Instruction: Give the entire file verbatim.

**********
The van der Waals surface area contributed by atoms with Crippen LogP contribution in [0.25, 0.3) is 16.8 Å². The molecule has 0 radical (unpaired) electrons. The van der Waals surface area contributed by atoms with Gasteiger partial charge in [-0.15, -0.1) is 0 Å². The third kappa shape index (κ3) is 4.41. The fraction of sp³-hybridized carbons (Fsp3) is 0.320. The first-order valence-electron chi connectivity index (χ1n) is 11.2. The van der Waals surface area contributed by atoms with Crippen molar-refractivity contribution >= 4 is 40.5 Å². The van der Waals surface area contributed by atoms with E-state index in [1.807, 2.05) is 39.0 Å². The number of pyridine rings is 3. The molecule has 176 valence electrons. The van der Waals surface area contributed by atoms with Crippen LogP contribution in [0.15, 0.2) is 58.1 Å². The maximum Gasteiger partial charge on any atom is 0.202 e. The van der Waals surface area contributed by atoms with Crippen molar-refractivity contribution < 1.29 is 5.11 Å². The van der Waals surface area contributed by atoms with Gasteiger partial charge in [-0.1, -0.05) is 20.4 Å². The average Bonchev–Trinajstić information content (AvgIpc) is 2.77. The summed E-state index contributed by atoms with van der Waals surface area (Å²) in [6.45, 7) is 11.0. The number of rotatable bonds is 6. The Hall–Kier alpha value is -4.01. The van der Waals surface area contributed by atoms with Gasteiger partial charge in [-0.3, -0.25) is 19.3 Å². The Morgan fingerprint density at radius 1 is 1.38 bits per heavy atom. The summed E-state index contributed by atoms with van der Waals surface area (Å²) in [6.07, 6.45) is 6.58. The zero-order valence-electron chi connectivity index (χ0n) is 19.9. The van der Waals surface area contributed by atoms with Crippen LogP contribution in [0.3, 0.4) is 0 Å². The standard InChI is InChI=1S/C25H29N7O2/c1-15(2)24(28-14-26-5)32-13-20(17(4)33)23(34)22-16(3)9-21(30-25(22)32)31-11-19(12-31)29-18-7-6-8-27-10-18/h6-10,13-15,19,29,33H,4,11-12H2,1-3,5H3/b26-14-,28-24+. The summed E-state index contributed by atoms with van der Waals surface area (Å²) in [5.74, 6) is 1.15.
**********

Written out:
The van der Waals surface area contributed by atoms with Crippen LogP contribution in [0.25, 0.3) is 16.8 Å². The molecule has 0 radical (unpaired) electrons. The van der Waals surface area contributed by atoms with Gasteiger partial charge in [-0.15, -0.1) is 0 Å². The third kappa shape index (κ3) is 4.41. The fraction of sp³-hybridized carbons (Fsp3) is 0.320. The first-order valence-electron chi connectivity index (χ1n) is 11.2. The van der Waals surface area contributed by atoms with Crippen molar-refractivity contribution >= 4 is 40.5 Å². The van der Waals surface area contributed by atoms with E-state index in [1.807, 2.05) is 39.0 Å². The number of pyridine rings is 3. The molecule has 176 valence electrons. The van der Waals surface area contributed by atoms with Crippen LogP contribution in [0.15, 0.2) is 58.1 Å². The maximum Gasteiger partial charge on any atom is 0.202 e. The van der Waals surface area contributed by atoms with Crippen molar-refractivity contribution < 1.29 is 5.11 Å². The van der Waals surface area contributed by atoms with Gasteiger partial charge in [-0.1, -0.05) is 20.4 Å². The average Bonchev–Trinajstić information content (AvgIpc) is 2.77. The summed E-state index contributed by atoms with van der Waals surface area (Å²) in [6.45, 7) is 11.0. The number of rotatable bonds is 6. The Hall–Kier alpha value is -4.01. The van der Waals surface area contributed by atoms with Gasteiger partial charge in [-0.3, -0.25) is 19.3 Å². The Morgan fingerprint density at radius 1 is 1.38 bits per heavy atom. The summed E-state index contributed by atoms with van der Waals surface area (Å²) in [6.07, 6.45) is 6.58. The zero-order valence-electron chi connectivity index (χ0n) is 19.9. The van der Waals surface area contributed by atoms with Crippen LogP contribution in [0.3, 0.4) is 0 Å². The standard InChI is InChI=1S/C25H29N7O2/c1-15(2)24(28-14-26-5)32-13-20(17(4)33)23(34)22-16(3)9-21(30-25(22)32)31-11-19(12-31)29-18-7-6-8-27-10-18/h6-10,13-15,19,29,33H,4,11-12H2,1-3,5H3/b26-14-,28-24+. The summed E-state index contributed by atoms with van der Waals surface area (Å²) in [5.74, 6) is 1.15.